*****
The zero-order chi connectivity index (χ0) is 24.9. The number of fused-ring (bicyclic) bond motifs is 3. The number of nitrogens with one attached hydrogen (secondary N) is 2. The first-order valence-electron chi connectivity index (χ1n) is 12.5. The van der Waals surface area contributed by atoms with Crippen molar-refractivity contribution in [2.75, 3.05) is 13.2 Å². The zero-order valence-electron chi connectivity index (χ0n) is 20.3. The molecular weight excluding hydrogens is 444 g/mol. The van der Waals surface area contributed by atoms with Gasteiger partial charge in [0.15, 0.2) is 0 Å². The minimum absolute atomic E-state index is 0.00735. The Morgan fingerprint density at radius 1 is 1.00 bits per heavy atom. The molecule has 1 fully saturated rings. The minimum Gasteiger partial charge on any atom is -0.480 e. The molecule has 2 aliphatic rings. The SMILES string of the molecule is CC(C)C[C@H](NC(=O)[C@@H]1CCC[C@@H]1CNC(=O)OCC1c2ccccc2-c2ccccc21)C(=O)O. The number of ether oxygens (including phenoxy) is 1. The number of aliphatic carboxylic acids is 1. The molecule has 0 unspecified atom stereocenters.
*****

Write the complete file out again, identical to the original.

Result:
The zero-order chi connectivity index (χ0) is 24.9. The number of fused-ring (bicyclic) bond motifs is 3. The number of nitrogens with one attached hydrogen (secondary N) is 2. The first-order valence-electron chi connectivity index (χ1n) is 12.5. The van der Waals surface area contributed by atoms with Crippen molar-refractivity contribution in [2.75, 3.05) is 13.2 Å². The zero-order valence-electron chi connectivity index (χ0n) is 20.3. The molecular weight excluding hydrogens is 444 g/mol. The van der Waals surface area contributed by atoms with Gasteiger partial charge in [0.15, 0.2) is 0 Å². The minimum absolute atomic E-state index is 0.00735. The Morgan fingerprint density at radius 1 is 1.00 bits per heavy atom. The molecule has 1 fully saturated rings. The minimum Gasteiger partial charge on any atom is -0.480 e. The molecule has 2 aliphatic rings. The SMILES string of the molecule is CC(C)C[C@H](NC(=O)[C@@H]1CCC[C@@H]1CNC(=O)OCC1c2ccccc2-c2ccccc21)C(=O)O. The number of ether oxygens (including phenoxy) is 1. The number of aliphatic carboxylic acids is 1. The molecule has 0 unspecified atom stereocenters.